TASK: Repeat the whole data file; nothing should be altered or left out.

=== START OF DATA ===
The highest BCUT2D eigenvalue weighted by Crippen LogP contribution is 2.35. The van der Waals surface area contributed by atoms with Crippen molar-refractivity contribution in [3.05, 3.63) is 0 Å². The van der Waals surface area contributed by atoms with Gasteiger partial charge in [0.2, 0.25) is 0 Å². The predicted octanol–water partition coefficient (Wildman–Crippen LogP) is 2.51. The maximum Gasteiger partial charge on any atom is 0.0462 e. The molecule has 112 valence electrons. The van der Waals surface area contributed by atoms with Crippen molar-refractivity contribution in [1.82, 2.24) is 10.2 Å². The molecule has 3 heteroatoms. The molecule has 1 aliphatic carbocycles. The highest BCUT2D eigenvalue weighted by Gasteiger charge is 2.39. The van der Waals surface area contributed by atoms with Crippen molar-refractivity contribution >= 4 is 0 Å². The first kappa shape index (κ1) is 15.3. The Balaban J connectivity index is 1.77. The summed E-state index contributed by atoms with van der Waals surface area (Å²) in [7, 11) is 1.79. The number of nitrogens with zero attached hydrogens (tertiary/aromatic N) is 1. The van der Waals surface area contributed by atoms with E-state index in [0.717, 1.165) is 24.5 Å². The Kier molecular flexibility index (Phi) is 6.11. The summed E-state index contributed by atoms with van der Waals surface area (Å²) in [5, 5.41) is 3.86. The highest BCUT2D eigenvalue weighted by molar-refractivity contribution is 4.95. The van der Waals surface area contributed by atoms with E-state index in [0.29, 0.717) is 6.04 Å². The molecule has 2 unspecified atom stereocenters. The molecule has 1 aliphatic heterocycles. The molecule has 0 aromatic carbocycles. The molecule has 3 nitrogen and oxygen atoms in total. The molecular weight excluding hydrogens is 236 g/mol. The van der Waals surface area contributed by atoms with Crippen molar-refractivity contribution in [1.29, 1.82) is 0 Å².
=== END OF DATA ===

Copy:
The highest BCUT2D eigenvalue weighted by Crippen LogP contribution is 2.35. The van der Waals surface area contributed by atoms with Crippen molar-refractivity contribution in [3.05, 3.63) is 0 Å². The van der Waals surface area contributed by atoms with Gasteiger partial charge in [0.2, 0.25) is 0 Å². The predicted octanol–water partition coefficient (Wildman–Crippen LogP) is 2.51. The maximum Gasteiger partial charge on any atom is 0.0462 e. The molecule has 112 valence electrons. The van der Waals surface area contributed by atoms with Crippen molar-refractivity contribution in [1.82, 2.24) is 10.2 Å². The molecule has 3 heteroatoms. The molecule has 1 aliphatic carbocycles. The highest BCUT2D eigenvalue weighted by Gasteiger charge is 2.39. The van der Waals surface area contributed by atoms with Crippen molar-refractivity contribution >= 4 is 0 Å². The first kappa shape index (κ1) is 15.3. The Balaban J connectivity index is 1.77. The summed E-state index contributed by atoms with van der Waals surface area (Å²) in [7, 11) is 1.79. The number of nitrogens with zero attached hydrogens (tertiary/aromatic N) is 1. The van der Waals surface area contributed by atoms with E-state index in [0.717, 1.165) is 24.5 Å². The Kier molecular flexibility index (Phi) is 6.11. The summed E-state index contributed by atoms with van der Waals surface area (Å²) in [5, 5.41) is 3.86. The highest BCUT2D eigenvalue weighted by molar-refractivity contribution is 4.95. The van der Waals surface area contributed by atoms with E-state index in [0.29, 0.717) is 6.04 Å². The molecule has 2 unspecified atom stereocenters. The molecule has 1 aliphatic heterocycles. The molecule has 0 aromatic carbocycles. The molecule has 3 nitrogen and oxygen atoms in total. The molecular weight excluding hydrogens is 236 g/mol. The van der Waals surface area contributed by atoms with Crippen molar-refractivity contribution in [1.29, 1.82) is 0 Å².